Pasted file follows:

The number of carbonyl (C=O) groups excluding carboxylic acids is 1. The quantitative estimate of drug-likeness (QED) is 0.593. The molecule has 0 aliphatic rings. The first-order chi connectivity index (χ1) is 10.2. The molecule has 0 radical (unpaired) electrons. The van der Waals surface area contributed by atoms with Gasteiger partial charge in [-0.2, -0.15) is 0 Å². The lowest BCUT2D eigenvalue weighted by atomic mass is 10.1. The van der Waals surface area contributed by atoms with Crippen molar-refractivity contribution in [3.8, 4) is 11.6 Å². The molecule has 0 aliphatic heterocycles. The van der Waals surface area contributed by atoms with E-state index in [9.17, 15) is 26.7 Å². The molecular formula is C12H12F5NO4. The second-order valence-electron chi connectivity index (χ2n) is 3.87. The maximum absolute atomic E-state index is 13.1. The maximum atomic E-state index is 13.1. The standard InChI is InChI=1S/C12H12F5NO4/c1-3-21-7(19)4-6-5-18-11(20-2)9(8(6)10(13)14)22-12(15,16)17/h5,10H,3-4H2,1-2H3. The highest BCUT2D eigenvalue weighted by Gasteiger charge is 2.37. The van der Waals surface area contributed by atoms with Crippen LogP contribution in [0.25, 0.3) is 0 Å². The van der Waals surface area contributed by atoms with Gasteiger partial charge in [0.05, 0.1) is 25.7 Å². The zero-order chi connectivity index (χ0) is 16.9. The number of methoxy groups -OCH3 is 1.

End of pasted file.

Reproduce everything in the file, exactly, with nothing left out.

The number of carbonyl (C=O) groups excluding carboxylic acids is 1. The quantitative estimate of drug-likeness (QED) is 0.593. The molecule has 0 aliphatic rings. The first-order chi connectivity index (χ1) is 10.2. The molecule has 0 radical (unpaired) electrons. The van der Waals surface area contributed by atoms with Gasteiger partial charge in [-0.2, -0.15) is 0 Å². The lowest BCUT2D eigenvalue weighted by atomic mass is 10.1. The van der Waals surface area contributed by atoms with Crippen molar-refractivity contribution in [3.8, 4) is 11.6 Å². The molecule has 0 aliphatic heterocycles. The van der Waals surface area contributed by atoms with E-state index in [9.17, 15) is 26.7 Å². The molecular formula is C12H12F5NO4. The second-order valence-electron chi connectivity index (χ2n) is 3.87. The maximum absolute atomic E-state index is 13.1. The maximum atomic E-state index is 13.1. The standard InChI is InChI=1S/C12H12F5NO4/c1-3-21-7(19)4-6-5-18-11(20-2)9(8(6)10(13)14)22-12(15,16)17/h5,10H,3-4H2,1-2H3. The highest BCUT2D eigenvalue weighted by Gasteiger charge is 2.37. The van der Waals surface area contributed by atoms with Crippen LogP contribution in [0.25, 0.3) is 0 Å². The van der Waals surface area contributed by atoms with Gasteiger partial charge in [0.05, 0.1) is 25.7 Å². The zero-order chi connectivity index (χ0) is 16.9. The number of methoxy groups -OCH3 is 1.